'Rocky Top' blares while Cincinnati practices
When Cincinnati quarterback Zach Collaros lines up behind center in the shotgun formation during practice this week, the only thing he can hear is ''Rocky Top'' playing over and over.
The loudspeaker system at Nippert Stadium has been cranked up to full volume, playing Tennessee's trademark song unrelentingly, as the Bearcats get ready for their trip to Knoxville. The song will be embedded in their brains long before they get to Neyland Stadium on Saturday afternoon.
Doesn't take much.
''Love `Rocky Top,''' coach Butch Jones said. ''It's one of the greatest songs ever. You can tell great songs because if you hear it one time, you keep singing it throughout the course of the day.''
Folks all around campus will have it going on a continuous loop in their heads this week. Although classes haven't started, some students are getting settled in. The song is played so loudly that it reverberates around the on-campus stadium.
And not everyone loves it like the coach.
''Growing up, my mom's boyfriend was a Tennessee fan so he had the flags on the car and when we played video games, he was Tennessee,'' said running back Isaiah Pead, who grew up in Columbus, Ohio. ''His cell phone ringer was `Rocky Top.'
''Hearing it on the loudspeaker and thinking of Tennessee, I just think of how mad I would get. I was an Ohio State fan when I was younger, but I used to get real, real upset by it. It's kind of a personal fuel to the fire.''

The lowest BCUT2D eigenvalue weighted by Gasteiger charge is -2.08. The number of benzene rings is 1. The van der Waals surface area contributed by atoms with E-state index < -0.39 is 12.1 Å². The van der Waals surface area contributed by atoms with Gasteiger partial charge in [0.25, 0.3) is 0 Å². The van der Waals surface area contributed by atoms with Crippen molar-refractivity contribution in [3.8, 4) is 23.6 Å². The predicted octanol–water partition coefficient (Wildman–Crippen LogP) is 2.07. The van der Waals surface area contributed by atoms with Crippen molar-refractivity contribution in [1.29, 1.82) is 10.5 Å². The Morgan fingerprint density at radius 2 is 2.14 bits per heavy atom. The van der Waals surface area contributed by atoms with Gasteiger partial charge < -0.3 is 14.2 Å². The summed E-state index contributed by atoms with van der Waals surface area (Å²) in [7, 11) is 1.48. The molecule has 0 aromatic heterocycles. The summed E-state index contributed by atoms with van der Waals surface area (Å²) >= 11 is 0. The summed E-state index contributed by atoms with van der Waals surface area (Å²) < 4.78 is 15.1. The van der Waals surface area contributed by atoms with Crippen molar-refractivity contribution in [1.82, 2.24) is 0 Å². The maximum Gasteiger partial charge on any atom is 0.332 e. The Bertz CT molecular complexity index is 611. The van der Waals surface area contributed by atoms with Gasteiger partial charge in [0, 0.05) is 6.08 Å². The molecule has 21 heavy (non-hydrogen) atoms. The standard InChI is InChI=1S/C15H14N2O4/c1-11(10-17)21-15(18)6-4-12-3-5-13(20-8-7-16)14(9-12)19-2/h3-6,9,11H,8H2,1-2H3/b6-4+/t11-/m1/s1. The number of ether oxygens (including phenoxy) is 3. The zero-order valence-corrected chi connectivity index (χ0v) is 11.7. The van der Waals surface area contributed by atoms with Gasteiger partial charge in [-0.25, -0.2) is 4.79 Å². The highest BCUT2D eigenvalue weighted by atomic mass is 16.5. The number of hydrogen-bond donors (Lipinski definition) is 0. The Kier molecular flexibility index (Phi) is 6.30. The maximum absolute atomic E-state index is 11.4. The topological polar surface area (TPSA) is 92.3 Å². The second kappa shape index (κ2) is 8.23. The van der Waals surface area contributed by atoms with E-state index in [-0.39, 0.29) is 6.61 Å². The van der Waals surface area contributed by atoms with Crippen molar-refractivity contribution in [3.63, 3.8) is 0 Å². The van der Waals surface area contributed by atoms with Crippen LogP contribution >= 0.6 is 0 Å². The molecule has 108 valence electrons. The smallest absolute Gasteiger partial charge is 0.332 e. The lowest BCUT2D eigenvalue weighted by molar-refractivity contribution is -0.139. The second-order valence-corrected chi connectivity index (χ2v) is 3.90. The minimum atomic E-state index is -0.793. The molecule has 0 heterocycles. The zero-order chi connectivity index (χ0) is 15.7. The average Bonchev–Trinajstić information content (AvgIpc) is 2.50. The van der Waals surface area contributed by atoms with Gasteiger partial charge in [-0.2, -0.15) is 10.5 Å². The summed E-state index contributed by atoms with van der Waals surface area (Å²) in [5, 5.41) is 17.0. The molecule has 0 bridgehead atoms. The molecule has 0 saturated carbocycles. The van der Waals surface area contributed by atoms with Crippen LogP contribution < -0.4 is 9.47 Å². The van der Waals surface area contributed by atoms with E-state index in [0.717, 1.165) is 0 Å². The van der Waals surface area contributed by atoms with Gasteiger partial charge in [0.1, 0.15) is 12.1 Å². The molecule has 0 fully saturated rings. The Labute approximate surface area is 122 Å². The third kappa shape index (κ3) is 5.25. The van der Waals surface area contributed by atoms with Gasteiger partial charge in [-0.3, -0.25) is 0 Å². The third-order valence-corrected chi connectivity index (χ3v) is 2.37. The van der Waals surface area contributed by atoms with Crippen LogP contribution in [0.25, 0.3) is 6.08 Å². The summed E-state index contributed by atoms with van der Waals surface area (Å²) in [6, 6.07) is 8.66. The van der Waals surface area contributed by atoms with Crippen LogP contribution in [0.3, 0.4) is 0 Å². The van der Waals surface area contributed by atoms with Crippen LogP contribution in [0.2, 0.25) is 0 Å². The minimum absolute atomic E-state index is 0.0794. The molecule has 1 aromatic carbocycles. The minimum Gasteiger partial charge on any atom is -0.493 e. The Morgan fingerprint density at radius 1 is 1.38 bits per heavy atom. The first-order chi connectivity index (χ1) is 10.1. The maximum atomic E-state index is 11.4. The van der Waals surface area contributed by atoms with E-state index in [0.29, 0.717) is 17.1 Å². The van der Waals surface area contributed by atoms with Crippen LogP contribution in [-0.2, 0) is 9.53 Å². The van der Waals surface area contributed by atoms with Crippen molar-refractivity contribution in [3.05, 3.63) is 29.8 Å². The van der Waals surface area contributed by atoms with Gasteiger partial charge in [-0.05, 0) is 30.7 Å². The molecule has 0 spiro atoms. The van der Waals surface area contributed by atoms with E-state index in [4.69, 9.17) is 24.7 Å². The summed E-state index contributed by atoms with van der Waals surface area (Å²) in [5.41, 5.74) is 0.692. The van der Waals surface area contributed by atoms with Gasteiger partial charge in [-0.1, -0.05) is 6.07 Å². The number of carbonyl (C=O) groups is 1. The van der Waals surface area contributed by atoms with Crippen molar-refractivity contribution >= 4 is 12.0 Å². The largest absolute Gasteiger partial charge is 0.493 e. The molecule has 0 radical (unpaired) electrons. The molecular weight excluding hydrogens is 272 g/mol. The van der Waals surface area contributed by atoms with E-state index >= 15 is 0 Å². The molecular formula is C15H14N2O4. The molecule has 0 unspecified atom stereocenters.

The schools have little history together. They've played only five times - Tennessee holds a 4-1 advantage - and haven't faced each other since 1992. By the time the Bearcats get ready for the kickoff, they'll feel some familiarity after listening to that song all week.
''I'm going to let it give me some motivation,'' linebacker J.K. Schaffer said.
Jones' decision to have the one-song playlist has little to do with his affinity for the tune. The Bearcats have 25 new players, some of whom play important reserve roles, and Jones doesn't want them getting caught up in the moment when they hear more than 100,000 people singing it live.
''You go into an environment like Neyland Stadium with 25 new individuals traveling for the first time - a lot of things are going to be great challenges,'' Jones said. ''It's going to be between the lines. It's not in the stands. It's not letting their fans get into it. It's not letting `Rocky Top' have a hand in what's going on.''
The Bearcats were known for playing well on the road when they won back-to-back Big East titles in 2008 and 2009 under Brian Kelly. They started badly last season under Jones, losing at Fresno State 28-14, and never got much better on the road. They went 1-4 away from home, also losing at North Carolina State, West Virginia and Connecticut.
They won their opener last Saturday at Nippert Stadium, beating Austin Peay 72-10 in front of only 23,282 fans. Tennessee is coming off a 42-16 win over Montana in Knoxville.
This will be a new experience for the Bearcats.
''Some of us have played in games like this, in hostile environments,'' Collaros said. ''We've never been to 100,000 (fans), but we've been to some places where it gets pretty loud. As soon as everybody gets settled in, you forget about the crowd and the hype and you just play.''
That's what Jones is hoping.
''You never really know them until they're into those situations,'' he said. ''This will be a good measuring tool for us, a good measuring stick to see exactly where we're at.''
For now, it's heavy doses of one of Jones' all-time favorite songs.
''The UC fight song,'' Jones said. ''That's the best song in America.''